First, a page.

In their study, experts from the University of Oregon monitored 35 students who had confirmed coronavirus between January and May 2021, and they spent ten days in quarantine in separate dorm rooms.
Scientists have placed Petri dishes in each room, as well as special devices for capturing aerosols in the air. Several times a day, they collected samples from surfaces in all rooms and took swabs from the nasopharynx of infected students.
The researchers then analyzed all samples taken for the presence of the virus using a PCR test. The results showed a clear relationship between viral load in the upper respiratory tract of an infected person and the number of viral particles in the space where he is located. Even asymptomatic carriers shed large amounts of infection and could potentially pose a danger to others. As the students recovered, as the viral load gradually decreased, the amount of pathogen in the aerosols circulating in the room also decreased.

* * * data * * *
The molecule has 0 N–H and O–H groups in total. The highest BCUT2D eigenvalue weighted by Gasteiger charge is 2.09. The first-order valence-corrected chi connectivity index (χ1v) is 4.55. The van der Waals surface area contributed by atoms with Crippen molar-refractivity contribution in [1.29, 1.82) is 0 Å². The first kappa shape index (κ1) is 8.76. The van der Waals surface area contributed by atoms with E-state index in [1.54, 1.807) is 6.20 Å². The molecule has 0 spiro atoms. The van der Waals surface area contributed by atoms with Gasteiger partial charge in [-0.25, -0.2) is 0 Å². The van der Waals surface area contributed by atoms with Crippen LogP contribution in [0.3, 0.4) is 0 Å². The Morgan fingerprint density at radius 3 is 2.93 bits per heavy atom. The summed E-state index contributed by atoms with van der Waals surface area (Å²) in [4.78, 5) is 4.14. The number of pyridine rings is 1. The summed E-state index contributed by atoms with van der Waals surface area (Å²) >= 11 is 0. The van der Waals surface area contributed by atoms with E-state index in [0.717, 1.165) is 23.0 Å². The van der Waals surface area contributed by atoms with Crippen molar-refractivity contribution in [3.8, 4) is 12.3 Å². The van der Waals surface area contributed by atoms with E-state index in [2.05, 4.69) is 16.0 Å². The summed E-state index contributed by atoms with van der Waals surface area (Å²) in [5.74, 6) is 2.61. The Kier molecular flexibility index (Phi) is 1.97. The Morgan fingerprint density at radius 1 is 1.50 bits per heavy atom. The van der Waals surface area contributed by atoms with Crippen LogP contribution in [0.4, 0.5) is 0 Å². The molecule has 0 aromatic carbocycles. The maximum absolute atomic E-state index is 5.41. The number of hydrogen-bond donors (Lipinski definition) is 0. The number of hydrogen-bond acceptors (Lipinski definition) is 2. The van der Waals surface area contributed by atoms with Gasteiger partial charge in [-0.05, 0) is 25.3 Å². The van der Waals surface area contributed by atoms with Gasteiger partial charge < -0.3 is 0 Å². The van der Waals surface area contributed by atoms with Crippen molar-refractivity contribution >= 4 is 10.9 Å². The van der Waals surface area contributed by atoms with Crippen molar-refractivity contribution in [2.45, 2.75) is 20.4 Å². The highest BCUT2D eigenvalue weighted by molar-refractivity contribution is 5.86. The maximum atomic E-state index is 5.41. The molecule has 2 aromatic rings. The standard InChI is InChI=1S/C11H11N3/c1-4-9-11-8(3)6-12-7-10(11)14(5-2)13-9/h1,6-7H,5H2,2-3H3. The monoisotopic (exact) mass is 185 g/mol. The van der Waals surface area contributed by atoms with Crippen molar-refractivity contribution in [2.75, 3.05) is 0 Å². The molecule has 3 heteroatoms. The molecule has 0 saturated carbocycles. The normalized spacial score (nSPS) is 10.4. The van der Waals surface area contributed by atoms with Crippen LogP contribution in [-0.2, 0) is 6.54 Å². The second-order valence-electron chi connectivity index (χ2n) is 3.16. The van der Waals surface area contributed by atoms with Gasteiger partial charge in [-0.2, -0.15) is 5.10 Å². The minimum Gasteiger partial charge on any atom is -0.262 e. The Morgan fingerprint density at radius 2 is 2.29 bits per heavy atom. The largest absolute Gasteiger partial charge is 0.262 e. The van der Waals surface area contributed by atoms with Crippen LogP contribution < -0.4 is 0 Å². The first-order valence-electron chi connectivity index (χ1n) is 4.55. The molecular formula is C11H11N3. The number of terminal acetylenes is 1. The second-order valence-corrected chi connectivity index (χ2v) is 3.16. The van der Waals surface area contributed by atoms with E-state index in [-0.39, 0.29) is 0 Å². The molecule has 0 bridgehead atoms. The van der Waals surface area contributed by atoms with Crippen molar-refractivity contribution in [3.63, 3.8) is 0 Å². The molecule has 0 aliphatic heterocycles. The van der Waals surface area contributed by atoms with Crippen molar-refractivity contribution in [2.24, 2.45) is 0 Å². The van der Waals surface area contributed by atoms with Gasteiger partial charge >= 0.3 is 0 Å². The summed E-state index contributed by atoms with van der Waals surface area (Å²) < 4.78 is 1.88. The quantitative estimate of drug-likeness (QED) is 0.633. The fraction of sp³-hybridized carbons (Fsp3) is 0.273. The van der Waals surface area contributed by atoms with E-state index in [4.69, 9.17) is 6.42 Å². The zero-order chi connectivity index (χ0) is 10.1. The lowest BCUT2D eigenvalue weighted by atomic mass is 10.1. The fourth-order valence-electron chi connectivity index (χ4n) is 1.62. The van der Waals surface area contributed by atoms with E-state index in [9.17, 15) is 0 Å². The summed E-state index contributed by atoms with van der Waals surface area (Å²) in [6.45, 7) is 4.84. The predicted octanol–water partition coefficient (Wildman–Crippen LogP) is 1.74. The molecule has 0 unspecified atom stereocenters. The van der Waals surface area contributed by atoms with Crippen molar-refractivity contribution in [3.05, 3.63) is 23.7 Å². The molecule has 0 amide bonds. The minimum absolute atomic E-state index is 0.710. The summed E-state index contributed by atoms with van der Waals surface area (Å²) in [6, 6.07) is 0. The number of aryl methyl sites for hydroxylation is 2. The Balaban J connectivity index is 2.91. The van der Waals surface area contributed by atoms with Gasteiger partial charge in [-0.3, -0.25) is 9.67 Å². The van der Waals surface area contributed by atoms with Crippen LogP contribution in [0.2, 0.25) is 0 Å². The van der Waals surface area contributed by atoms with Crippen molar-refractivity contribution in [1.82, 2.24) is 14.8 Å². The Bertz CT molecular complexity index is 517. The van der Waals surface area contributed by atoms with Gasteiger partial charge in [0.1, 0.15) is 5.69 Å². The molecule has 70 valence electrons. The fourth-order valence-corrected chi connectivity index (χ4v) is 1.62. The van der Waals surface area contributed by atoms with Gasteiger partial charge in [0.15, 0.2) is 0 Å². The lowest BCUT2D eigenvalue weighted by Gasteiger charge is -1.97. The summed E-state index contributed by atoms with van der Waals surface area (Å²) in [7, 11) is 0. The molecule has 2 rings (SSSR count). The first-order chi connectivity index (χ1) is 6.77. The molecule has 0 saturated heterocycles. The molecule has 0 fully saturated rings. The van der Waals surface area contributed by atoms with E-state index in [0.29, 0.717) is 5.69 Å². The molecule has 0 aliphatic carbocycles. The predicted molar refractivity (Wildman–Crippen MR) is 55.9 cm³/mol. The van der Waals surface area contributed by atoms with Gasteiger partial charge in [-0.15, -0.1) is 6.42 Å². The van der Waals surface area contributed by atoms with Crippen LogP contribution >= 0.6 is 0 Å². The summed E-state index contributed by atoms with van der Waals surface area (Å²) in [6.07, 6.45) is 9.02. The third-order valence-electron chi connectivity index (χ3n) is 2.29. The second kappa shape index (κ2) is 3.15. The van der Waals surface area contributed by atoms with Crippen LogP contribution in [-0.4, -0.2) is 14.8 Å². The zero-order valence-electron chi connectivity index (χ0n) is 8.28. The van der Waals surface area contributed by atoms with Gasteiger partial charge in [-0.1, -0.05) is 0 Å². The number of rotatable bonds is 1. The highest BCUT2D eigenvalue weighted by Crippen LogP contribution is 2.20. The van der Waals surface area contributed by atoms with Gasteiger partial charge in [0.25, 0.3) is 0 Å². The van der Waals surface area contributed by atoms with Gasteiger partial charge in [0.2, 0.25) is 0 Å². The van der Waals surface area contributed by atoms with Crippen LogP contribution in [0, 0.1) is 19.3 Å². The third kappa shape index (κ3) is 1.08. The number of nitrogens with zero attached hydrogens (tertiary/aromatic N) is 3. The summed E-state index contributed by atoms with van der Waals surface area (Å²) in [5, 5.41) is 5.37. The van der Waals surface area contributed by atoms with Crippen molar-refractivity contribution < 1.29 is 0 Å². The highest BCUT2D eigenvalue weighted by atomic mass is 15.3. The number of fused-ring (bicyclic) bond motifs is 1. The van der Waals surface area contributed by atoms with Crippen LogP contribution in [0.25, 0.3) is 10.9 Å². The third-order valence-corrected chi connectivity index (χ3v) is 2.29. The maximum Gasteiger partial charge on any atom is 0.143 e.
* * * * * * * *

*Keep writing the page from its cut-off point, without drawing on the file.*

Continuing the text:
The study authors also calculated mechanical ventilation rates for each room and asked students to report how often they opened their windows. It turned out that the viral load was, on average, half as much in those rooms where there was no ventilation.
“Ventilation is very important, but I think we are just beginning to understand how important it is in a pandemic,” said study co-author Leslie Dietz.